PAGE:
The strategy document is designed to help any individual or organisation who picks it up and wants to help.


John Key says direct intervention rather than advertising campaigns are needed to tackle child abuse.

The National Party leader says a proposed $14 million advertising campaign with urging a stop to domestic violence won't work.

He says people don't need a TV ad to tell them they're doing wrong.

“Physically abusing a child to the level that Nia Glassie was abused is not acceptable and they don’t need a TV ad to tell them to do that. So I think what we do need is to pick up that money and spend it in those communities in areas where we think there is greatest risk and really get literally on a one on basis I think and get in there and try and sort out some of those problems,” Mr Key says.

He says a young person dies at the hands of a parent or caregiver every five weeks.


There has been an unprecedented number of submissions on a proposal to restrict the numbers of poker machines in Manukau City.

Tristan Masame, the Problem Gambling Foundation's Maori health promotions advisor, says the 67-hundred submission show the community is concerned at the damage gambling is doing.

Gambling addiction is showing up in particularly vulnerable parts of the community, especially Maori and Pacific Island women.

She says the council needs to do more.

“The Manukau City Council is not using all the powers it has to protect Maori from gambling harm. The council should be taking every legal step it can to restrict the number of pokies and to lobby government to go into a high level for increased restriction on numbers,” Ms Masame says.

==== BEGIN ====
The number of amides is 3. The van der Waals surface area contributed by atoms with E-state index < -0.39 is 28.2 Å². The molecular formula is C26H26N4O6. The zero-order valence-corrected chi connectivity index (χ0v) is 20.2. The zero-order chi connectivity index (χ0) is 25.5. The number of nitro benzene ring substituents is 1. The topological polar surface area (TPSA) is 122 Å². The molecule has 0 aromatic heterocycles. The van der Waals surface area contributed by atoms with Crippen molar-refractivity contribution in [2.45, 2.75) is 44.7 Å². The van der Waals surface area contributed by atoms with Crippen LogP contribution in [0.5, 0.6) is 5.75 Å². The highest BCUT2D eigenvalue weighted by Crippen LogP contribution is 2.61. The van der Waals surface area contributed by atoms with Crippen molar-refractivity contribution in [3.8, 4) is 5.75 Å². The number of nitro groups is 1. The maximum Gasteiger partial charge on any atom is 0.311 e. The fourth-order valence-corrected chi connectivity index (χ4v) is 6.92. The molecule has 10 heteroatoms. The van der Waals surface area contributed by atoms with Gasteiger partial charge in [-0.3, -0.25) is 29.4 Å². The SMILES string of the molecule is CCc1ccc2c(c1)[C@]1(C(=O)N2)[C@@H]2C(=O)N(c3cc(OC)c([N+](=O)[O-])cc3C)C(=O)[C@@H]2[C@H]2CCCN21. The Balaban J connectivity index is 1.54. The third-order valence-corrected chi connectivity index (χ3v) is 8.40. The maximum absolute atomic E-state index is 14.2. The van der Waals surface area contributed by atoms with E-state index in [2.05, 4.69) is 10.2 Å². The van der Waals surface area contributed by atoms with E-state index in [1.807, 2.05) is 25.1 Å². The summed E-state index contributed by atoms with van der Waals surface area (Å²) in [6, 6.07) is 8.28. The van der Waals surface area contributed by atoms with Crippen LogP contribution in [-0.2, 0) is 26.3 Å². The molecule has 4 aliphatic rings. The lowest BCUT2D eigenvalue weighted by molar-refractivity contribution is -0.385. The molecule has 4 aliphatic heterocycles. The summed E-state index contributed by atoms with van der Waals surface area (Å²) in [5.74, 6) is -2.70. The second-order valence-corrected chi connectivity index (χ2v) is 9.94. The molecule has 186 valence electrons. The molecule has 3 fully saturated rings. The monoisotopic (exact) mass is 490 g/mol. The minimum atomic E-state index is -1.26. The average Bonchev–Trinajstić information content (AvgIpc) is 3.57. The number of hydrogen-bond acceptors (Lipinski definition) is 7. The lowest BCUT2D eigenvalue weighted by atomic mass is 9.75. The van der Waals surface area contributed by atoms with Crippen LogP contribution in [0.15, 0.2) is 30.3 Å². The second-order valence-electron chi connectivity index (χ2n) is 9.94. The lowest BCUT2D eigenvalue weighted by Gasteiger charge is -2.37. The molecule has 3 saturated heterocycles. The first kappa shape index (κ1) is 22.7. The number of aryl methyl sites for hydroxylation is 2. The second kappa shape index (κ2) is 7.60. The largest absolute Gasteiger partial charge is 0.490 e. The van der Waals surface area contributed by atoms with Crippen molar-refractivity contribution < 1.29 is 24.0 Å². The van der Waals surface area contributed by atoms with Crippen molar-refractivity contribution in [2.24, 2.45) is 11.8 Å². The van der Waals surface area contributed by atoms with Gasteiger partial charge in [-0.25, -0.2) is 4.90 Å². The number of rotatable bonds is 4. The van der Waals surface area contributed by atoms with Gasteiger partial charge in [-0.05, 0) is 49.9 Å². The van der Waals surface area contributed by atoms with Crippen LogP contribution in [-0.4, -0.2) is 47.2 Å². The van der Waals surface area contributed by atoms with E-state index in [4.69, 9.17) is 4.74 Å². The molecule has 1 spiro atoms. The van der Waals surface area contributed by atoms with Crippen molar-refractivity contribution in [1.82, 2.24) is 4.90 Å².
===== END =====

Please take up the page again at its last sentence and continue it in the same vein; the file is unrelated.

There is a lot of community support for what's called the sinking lid policy of reducing pokie numbers.


A research team based at Otago University wants to interview members of Kai Tahu whanau about how traditional knowledge is transmitted.

Tony Ballantyne from the university's history department says it's part of a multi-year project on the impact of colonisation on the deep south.

He says there is a huge amount of archive material on early encounters with sealers, whalers and missionaries up until the formation of the Otago settlement in 1848, so the researchers want to draw out some oral history on what Kai Tahu thought of their new neighbours.

Dr Ballantyne says while some customary knowledge may be too sensitive to be shared with outsiders, the team wants to know how groups maintain that knowledge.

“What we’re interested in learning from people is where did they learn whakapapa from, who taught them that, how was that done in what sort of social setting? Was it done in a marae? Was it done in wananga? Was it done in much more informal social settings? Was the transmission from parents to children or grandparents to mokopuna, how did that work,” Dr Ballantyne says.

The research will go into academic papers, reports for the six Kai Tahu runaka in the area and into a couple of books due for publication before 2011.